What does “problem identification” mean, exactly?
It’s just, basically, not negotiating. You’d start to negotiate, and then, “Whoa, I didn’t know we had that problem.” And, “Whoa, where did that come from?” Because remember, the World Trade Center is a unique site. And I think I had been naive about the fact that because Beijing Vantone Industrial had signed a lease there, I had some expectation that all the questions had been answered. Here’s the simplest example of the first harbinger—which came in September—that questions weren’t answered: Condé Nast asked the question, “Where do we vent out our kitchen? We don’t see vents on the facade.”

You must be referring to Condé Nast’s legendary cafeteria at 4 Times Square, which its rumored to be replicating at 1 World Trade Center. There were problems, you say?
Yes, and they said, “We don’t see any vents on the plans.” Now, how’s that for a straightforward question? So, just showing where our heads were, I’m like, “Oh, we must have some early-stage plan,” because a big part of selling Vantone was that they’re going to have true Chinese food dining on their premises, so that when you headquarter there, you’re going to be able to eat food that tastes like the mother country.

So, I’m like, “Oh, they must know the answer to this.” P.S., the answer came back, “Oh, no. There are no vents.” And so, obviously, Condé asked the next question: “Well, then, how might we exhaust from the kitchen?” And the answer was, “We’re going to run black iron up the shaft”—truly, an enormously expensive thing to do, and also the longest black iron run in history, probably. So we now have a conversation. That’s when the bell sounded. And all of a sudden, we’re like, “Geez!” And we said, “What did you tell Vantone? What was their solution?” By the way, after we asked that two or three times, we began to realize Vantone never asked the question. So there were no solutions.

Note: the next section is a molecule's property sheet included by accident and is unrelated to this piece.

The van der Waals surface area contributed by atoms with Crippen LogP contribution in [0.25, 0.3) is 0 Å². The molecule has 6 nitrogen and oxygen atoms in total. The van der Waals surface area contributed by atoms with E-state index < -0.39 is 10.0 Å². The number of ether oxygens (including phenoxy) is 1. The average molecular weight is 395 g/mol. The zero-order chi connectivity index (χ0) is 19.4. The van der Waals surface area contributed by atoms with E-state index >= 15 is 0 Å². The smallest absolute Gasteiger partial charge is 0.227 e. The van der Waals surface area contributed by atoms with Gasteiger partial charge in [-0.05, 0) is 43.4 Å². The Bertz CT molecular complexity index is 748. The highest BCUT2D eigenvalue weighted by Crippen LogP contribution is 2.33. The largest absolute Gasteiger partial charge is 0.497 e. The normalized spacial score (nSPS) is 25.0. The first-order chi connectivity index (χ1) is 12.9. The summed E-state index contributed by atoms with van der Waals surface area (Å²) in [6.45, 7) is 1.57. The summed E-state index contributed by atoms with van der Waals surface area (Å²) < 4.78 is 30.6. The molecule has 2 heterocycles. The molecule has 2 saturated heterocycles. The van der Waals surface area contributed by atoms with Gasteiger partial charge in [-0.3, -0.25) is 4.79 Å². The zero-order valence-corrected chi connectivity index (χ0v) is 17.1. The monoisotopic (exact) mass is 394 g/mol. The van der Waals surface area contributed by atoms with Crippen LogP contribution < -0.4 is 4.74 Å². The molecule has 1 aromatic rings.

Considering that the Condé Nast deal was, in fact, signed, I assume the problem got solved?
It was because we had a tremendously gifted team leader from Condé, Bob Bennis, who is a master of design construction, and has been at Condé for many, many years. Bob walks in, and he says, “I can tell you how many deliveries a week Condé Nast gets. I can tell you how many come by messenger, how many come by tractor-trailer, how many come by van. How many people come for lunch.” This is a company that has been operational for years—for decades—and Bob is the master of this data.

Meanwhile, the deal with luxury handbag designer Coach was announced in November, but as I understand it there’s still a ways to go before it’s finalized. What’s left to do?
Everything—all the documentation and all the operational questions: How do we get in? How do we get up? What do we control? What does our signage look like? Who pays for this? Who pays for that? All of it. We have a very detailed term sheet. But now we’re in the nitty gritty phase. And we’ll see whether Coach gets done.